The all-new 2019 Chevrolet Silverado will be the Bow Tie brand’s linchpin vehicle for MY 2019. The half-ton truck’s sales amounted to one quarter of total U.S. Chevrolet sales and one-third of Canadian sales in 2017. This trend will continue next year, but Chevrolet has all the rights to hope their full-size pickup will surpass the 600,000 sold units in 2019 – a feat it’s already succeeded doing in 2015. The new Silverado doesn’t only offer fresh styling, but an entirely new aluminum-rich body with the hood, doors, and tailgate all being lighter. The truck itself has shed about 450 pounds despite growing in size. It now has a 3.9-inch longer wheelbase and a nearly 7-inch wider bed floor.
The powertrain lineup has been revised as well. Although 5.3L and 6.2L V8s carry over mostly unchanged, they now both sport the industry’s first dynamic fuel management system that shuts off any number of unneeded cylinders whereas the outgoing systems were only able to shut off an entire bank. Needless to say, this should improve the Silverado’s not-so-great fuel efficiency. Then there is an all-new 3.0L Duramax inline-six turbodiesel and new 10-speed automatic gearbox – features that should further improve fuel efficiency. Last but not least, the 2019 Chevrolet Silverado sports a number of entirely new trims, including the road-focused RST and off-road-oriented LT Trailboss. It should be interesting to see how the GM’s competitors respond to all these upgrades as they’re all in a process of redesigning their full-size offerings as well.
05. 2019 Malibu
With the ninth-generation Malibu’s sales beginning to decline, it was high time for Chevrolet to finally do something about one of their most iconic intermediates. The 2019 Malibu will thus don a revised body after the upcoming mid-life facelift. As it’s often the case with a mid-cycle refresh or a mid-cycle enhancement (MCE) in the GM world, visual changes will be largely insignificant. A revised grille and lighting elements stand out as the most obvious revisions, whereas the interior still hasn’t been spied. It will likely take a similar shape to that of the recently redesigned Chevrolet models.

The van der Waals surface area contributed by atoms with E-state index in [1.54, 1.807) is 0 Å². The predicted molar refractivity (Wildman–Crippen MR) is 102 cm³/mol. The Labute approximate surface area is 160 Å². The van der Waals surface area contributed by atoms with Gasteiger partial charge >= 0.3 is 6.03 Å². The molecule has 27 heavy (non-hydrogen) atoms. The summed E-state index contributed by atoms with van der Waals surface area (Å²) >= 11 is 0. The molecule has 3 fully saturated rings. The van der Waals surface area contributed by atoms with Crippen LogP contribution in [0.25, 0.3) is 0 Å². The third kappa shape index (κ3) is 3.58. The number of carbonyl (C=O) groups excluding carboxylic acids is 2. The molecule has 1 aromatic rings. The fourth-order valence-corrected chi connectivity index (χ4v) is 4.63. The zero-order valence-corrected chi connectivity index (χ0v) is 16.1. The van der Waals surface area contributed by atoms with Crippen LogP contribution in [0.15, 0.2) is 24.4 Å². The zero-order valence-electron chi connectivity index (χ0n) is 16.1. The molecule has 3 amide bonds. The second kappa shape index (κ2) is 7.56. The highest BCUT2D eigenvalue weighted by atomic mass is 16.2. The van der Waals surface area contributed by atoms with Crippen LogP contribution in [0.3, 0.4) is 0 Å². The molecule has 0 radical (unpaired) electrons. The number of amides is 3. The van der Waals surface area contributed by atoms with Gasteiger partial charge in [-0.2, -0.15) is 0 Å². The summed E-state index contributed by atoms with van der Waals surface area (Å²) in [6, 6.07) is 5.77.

The Chevrolet Malibu for MY 2019 doesn’t rely on being the prettiest of Chevrolets, although this should definitely help. The intermediate sedan’s biggest advantage over its rivals is its impeccable fuel economy ratings. That is, if you’ve opted for the base 1.5L turbo four engine, which returns up to 30 miles to the gallon combined. The stronger 2.0L turbo four manages 26 mpg combined, and of course, there’s the hybrid that’s rated at 46 mpg overall. The Malibu is also one of the best options when it comes to passenger comfort thanks to its class-leading rear legroom. Finally, it’s also nicely stacked with features. Especially considering it comes with an affordable price tag. The 2019 Malibu will likely further improve on the last bit which should make it an even better choice.